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Author:Dr. Wes Bredenhof
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Congregation:Free Reformed Church of Launceston, Tasmania
 Tasmania, Australia
 
Preached At:Providence Canadian Reformed Church
 Hamilton, Ontario
 
Title:Christ teaches us to begin our prayers with our eyes on God
Text:LD 46 (View)
Occasion:Regular Sunday
Topic:Prayer
 
Preached:2011
Added:2011-06-21
 

Order Of Worship (Liturgy)

Note:  all songs from the 2010 Book of Praise

Hymn 7
Psalm 99
Hymn 63:1
Hymn 1
Psalm 146

Readings:  2 Kings 19, Romans 8:1-17
Text:  Lord's Day 46
* As a matter of courtesy please advise Dr. Wes Bredenhof, if you plan to use this sermon in a worship service.   Thank-you.


Beloved congregation of the Lord Jesus,

When it comes to prayer, one of the most important things is to have a clear understanding of who God is.  What is he like?  A few years ago, an American sociologist wrote a book on the religious beliefs of teenagers.  Christian Smith’s Soul Searching has become a well-known commentary on the state of spirituality, not only in the United States but also in Canada.  Moreover, Smith’s study not only speaks about teenagers, but also about the churches they attend and their parents, pastors, and teachers.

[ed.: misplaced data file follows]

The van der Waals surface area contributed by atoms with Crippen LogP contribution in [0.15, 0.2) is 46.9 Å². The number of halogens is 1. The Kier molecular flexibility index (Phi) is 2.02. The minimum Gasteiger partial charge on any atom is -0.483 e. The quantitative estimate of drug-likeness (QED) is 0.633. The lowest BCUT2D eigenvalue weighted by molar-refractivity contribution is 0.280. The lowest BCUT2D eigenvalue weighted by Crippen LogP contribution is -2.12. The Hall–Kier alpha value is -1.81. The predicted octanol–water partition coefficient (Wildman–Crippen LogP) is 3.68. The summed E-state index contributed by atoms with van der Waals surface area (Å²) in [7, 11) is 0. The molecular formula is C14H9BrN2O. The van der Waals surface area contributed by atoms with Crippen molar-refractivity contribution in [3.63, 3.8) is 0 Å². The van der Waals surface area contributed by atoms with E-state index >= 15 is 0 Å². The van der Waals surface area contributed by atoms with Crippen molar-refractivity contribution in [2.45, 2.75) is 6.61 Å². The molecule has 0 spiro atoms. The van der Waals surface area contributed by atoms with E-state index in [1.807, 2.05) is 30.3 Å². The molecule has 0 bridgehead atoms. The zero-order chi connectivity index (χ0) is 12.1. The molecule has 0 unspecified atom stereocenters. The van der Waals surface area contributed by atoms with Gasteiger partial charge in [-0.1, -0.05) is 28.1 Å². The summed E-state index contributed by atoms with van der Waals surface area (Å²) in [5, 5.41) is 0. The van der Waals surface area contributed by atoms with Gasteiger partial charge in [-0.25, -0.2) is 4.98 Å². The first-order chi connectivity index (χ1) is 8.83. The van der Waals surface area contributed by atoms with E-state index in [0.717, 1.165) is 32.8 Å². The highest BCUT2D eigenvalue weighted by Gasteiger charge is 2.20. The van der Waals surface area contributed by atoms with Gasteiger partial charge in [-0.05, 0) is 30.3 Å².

What did Smith conclude?  He summarized his study with the term “moralistic therapeutic deism.”  “Moralistic” means that most teenagers he studied believed that religion was about dos and don’ts.  Christianity is not first about what someone has done for you, but about what you must do for someone else.  It’s all about ethics.  Moralistic therapeutic deism. 

“Therapeutic” means that religion is about making you feel better.  It’s about therapy.  It’s about giving you greater self-esteem, about giving you purpose in life.  Religion is supposed to be like a massage or a spa treatment.  In this view, worship is about providing an experience that boosts your feelings, provides a buzz, and lifts your emotions.  Moralistic therapeutic deism.  

“Deism” is an old idea about God.  It’s been around for a long time but became especially popular during the Enlightenment in Europe in the 1700s and early 1800s.  Deism is often explained with the illustration of the clockmaker.  The clockmaker makes a clock.  He winds it up and then he moves away and moves on.  The clock runs and the clockmaker goes about his business.  According to deism, that’s what God has done.  God made the universe, but now he stands at a distance and lets it run by itself.  He doesn’t get involved.  In today’s idea of deism, God only gets involved when you have an emergency.  He is the great rescuer.  Prayer is the 911 line through which you can contact him and call him in if you really need him.  But otherwise, God stays at a distance.  In extreme forms of this view, there is no such thing as providence.  Stuff happens.  Period.  So, moralistic therapeutic deism.

Obviously that view of God does not fit with what the Bible teaches.  When we pray we have to call upon the one true God only.  For our prayers to please God and to be heard by him, we need to have a right understanding of God from his Word.  In the Lord’s Prayer, our Lord Jesus provides that right understanding at the very beginning.  He teaches us to address God as “Our Father who is in heaven.”  We’re to begin, not with ourselves and our needs or wants, but with God.  We’ll see this afternoon that we need to keep two things firmly fixed in our hearts and minds: